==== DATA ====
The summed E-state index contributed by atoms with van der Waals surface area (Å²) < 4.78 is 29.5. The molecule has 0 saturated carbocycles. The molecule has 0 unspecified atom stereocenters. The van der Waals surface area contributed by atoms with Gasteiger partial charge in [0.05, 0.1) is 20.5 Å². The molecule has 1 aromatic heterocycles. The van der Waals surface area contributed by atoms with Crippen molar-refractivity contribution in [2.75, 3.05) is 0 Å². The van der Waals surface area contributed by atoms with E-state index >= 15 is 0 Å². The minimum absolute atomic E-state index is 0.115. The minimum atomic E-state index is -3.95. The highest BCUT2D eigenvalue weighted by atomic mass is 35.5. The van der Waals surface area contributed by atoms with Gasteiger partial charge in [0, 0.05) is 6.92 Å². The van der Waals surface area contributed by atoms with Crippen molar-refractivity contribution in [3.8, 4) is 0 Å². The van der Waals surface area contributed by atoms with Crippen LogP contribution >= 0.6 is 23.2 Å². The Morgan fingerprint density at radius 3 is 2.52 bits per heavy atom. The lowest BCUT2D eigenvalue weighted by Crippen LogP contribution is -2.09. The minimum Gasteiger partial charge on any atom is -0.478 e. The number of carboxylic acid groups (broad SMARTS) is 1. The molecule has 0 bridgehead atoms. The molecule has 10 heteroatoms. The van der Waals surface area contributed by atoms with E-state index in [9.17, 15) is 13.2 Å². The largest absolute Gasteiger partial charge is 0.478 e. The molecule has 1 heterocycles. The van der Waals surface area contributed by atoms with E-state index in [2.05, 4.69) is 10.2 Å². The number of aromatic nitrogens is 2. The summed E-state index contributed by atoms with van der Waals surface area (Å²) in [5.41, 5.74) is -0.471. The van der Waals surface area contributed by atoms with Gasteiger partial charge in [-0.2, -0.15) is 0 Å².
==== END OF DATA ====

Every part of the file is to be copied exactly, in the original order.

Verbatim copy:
The summed E-state index contributed by atoms with van der Waals surface area (Å²) < 4.78 is 29.5. The molecule has 0 saturated carbocycles. The molecule has 0 unspecified atom stereocenters. The van der Waals surface area contributed by atoms with Gasteiger partial charge in [0.05, 0.1) is 20.5 Å². The molecule has 1 aromatic heterocycles. The van der Waals surface area contributed by atoms with Crippen molar-refractivity contribution in [2.75, 3.05) is 0 Å². The van der Waals surface area contributed by atoms with E-state index >= 15 is 0 Å². The minimum absolute atomic E-state index is 0.115. The minimum atomic E-state index is -3.95. The highest BCUT2D eigenvalue weighted by atomic mass is 35.5. The van der Waals surface area contributed by atoms with Gasteiger partial charge in [0, 0.05) is 6.92 Å². The van der Waals surface area contributed by atoms with Crippen molar-refractivity contribution in [3.8, 4) is 0 Å². The van der Waals surface area contributed by atoms with Crippen LogP contribution >= 0.6 is 23.2 Å². The Morgan fingerprint density at radius 3 is 2.52 bits per heavy atom. The lowest BCUT2D eigenvalue weighted by Crippen LogP contribution is -2.09. The minimum Gasteiger partial charge on any atom is -0.478 e. The number of carboxylic acid groups (broad SMARTS) is 1. The molecule has 0 bridgehead atoms. The molecule has 10 heteroatoms. The van der Waals surface area contributed by atoms with E-state index in [9.17, 15) is 13.2 Å². The largest absolute Gasteiger partial charge is 0.478 e. The molecule has 1 heterocycles. The van der Waals surface area contributed by atoms with E-state index in [2.05, 4.69) is 10.2 Å². The number of aromatic nitrogens is 2. The summed E-state index contributed by atoms with van der Waals surface area (Å²) in [5.41, 5.74) is -0.471. The van der Waals surface area contributed by atoms with Gasteiger partial charge in [-0.2, -0.15) is 0 Å².